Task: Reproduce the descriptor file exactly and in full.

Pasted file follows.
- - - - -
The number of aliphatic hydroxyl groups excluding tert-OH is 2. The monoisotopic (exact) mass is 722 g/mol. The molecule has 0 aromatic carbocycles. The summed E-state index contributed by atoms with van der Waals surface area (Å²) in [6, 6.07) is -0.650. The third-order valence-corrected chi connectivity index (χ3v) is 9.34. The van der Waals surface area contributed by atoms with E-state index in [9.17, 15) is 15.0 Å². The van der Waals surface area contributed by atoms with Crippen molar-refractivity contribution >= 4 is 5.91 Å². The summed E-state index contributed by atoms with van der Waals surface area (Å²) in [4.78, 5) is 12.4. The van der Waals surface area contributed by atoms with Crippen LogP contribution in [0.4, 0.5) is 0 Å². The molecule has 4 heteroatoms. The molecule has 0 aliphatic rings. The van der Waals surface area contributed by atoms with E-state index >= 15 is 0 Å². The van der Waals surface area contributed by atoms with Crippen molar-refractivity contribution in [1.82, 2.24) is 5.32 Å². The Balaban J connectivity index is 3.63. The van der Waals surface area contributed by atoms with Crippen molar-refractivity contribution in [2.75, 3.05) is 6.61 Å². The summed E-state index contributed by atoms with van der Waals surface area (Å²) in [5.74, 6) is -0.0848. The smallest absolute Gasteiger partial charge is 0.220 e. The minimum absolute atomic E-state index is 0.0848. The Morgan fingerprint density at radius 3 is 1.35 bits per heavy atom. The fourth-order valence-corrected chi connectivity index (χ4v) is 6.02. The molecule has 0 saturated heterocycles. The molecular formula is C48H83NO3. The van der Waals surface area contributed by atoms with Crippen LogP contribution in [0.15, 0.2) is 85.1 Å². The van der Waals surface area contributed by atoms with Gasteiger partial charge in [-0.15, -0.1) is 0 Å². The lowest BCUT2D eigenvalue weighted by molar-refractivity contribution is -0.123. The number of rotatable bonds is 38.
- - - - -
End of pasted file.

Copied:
The number of aliphatic hydroxyl groups excluding tert-OH is 2. The monoisotopic (exact) mass is 722 g/mol. The molecule has 0 aromatic carbocycles. The summed E-state index contributed by atoms with van der Waals surface area (Å²) in [6, 6.07) is -0.650. The third-order valence-corrected chi connectivity index (χ3v) is 9.34. The van der Waals surface area contributed by atoms with E-state index in [9.17, 15) is 15.0 Å². The van der Waals surface area contributed by atoms with Crippen molar-refractivity contribution >= 4 is 5.91 Å². The summed E-state index contributed by atoms with van der Waals surface area (Å²) in [4.78, 5) is 12.4. The van der Waals surface area contributed by atoms with Crippen LogP contribution in [0.4, 0.5) is 0 Å². The molecule has 4 heteroatoms. The molecule has 0 aliphatic rings. The van der Waals surface area contributed by atoms with E-state index >= 15 is 0 Å². The van der Waals surface area contributed by atoms with Crippen molar-refractivity contribution in [1.82, 2.24) is 5.32 Å². The Balaban J connectivity index is 3.63. The van der Waals surface area contributed by atoms with Crippen molar-refractivity contribution in [2.75, 3.05) is 6.61 Å². The summed E-state index contributed by atoms with van der Waals surface area (Å²) in [5.74, 6) is -0.0848. The smallest absolute Gasteiger partial charge is 0.220 e. The minimum absolute atomic E-state index is 0.0848. The Morgan fingerprint density at radius 3 is 1.35 bits per heavy atom. The fourth-order valence-corrected chi connectivity index (χ4v) is 6.02. The molecule has 0 saturated heterocycles. The molecular formula is C48H83NO3. The van der Waals surface area contributed by atoms with Crippen LogP contribution in [0.15, 0.2) is 85.1 Å². The van der Waals surface area contributed by atoms with Gasteiger partial charge in [-0.15, -0.1) is 0 Å². The lowest BCUT2D eigenvalue weighted by molar-refractivity contribution is -0.123. The number of rotatable bonds is 38.